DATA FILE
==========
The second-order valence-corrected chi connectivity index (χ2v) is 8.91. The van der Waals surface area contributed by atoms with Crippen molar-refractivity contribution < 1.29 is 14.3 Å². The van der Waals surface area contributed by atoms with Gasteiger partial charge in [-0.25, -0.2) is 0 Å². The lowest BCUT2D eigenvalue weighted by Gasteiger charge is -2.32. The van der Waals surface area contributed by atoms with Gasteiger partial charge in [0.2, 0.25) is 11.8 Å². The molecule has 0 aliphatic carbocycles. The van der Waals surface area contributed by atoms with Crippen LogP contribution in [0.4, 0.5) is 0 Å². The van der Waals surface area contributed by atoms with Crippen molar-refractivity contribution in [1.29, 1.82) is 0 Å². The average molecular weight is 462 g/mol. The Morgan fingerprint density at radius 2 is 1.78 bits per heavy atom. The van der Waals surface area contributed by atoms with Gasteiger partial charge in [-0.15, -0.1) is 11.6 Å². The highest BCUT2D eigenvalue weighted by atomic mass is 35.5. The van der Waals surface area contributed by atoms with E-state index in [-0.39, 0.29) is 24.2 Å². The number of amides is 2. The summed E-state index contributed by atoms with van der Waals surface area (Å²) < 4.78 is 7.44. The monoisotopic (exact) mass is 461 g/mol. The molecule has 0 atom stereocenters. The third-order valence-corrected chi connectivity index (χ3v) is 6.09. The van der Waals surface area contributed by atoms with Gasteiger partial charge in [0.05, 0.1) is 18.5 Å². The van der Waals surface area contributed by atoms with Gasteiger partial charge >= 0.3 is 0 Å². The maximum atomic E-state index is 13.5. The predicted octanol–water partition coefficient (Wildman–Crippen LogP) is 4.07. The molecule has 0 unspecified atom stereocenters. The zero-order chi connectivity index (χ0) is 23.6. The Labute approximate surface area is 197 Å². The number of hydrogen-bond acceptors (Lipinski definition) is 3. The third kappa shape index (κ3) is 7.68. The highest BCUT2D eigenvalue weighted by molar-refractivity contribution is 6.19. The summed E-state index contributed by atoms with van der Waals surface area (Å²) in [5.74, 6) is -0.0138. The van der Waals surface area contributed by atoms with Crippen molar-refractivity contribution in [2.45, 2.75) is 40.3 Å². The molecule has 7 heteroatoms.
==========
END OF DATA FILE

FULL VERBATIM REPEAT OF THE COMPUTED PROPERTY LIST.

The second-order valence-corrected chi connectivity index (χ2v) is 8.91. The van der Waals surface area contributed by atoms with Crippen molar-refractivity contribution < 1.29 is 14.3 Å². The van der Waals surface area contributed by atoms with Gasteiger partial charge in [-0.25, -0.2) is 0 Å². The lowest BCUT2D eigenvalue weighted by Gasteiger charge is -2.32. The van der Waals surface area contributed by atoms with Gasteiger partial charge in [0.2, 0.25) is 11.8 Å². The molecule has 0 aliphatic carbocycles. The van der Waals surface area contributed by atoms with Crippen LogP contribution in [0.4, 0.5) is 0 Å². The van der Waals surface area contributed by atoms with Crippen molar-refractivity contribution in [1.29, 1.82) is 0 Å². The average molecular weight is 462 g/mol. The Morgan fingerprint density at radius 2 is 1.78 bits per heavy atom. The van der Waals surface area contributed by atoms with Gasteiger partial charge in [-0.15, -0.1) is 11.6 Å². The highest BCUT2D eigenvalue weighted by atomic mass is 35.5. The van der Waals surface area contributed by atoms with E-state index in [-0.39, 0.29) is 24.2 Å². The number of amides is 2. The summed E-state index contributed by atoms with van der Waals surface area (Å²) < 4.78 is 7.44. The monoisotopic (exact) mass is 461 g/mol. The molecule has 0 atom stereocenters. The third-order valence-corrected chi connectivity index (χ3v) is 6.09. The van der Waals surface area contributed by atoms with Gasteiger partial charge in [0.05, 0.1) is 18.5 Å². The van der Waals surface area contributed by atoms with Gasteiger partial charge >= 0.3 is 0 Å². The maximum atomic E-state index is 13.5. The predicted octanol–water partition coefficient (Wildman–Crippen LogP) is 4.07. The molecule has 0 unspecified atom stereocenters. The zero-order chi connectivity index (χ0) is 23.6. The Labute approximate surface area is 197 Å². The number of hydrogen-bond acceptors (Lipinski definition) is 3. The third kappa shape index (κ3) is 7.68. The highest BCUT2D eigenvalue weighted by molar-refractivity contribution is 6.19. The summed E-state index contributed by atoms with van der Waals surface area (Å²) in [5.74, 6) is -0.0138. The van der Waals surface area contributed by atoms with Crippen molar-refractivity contribution in [2.45, 2.75) is 40.3 Å². The molecule has 7 heteroatoms.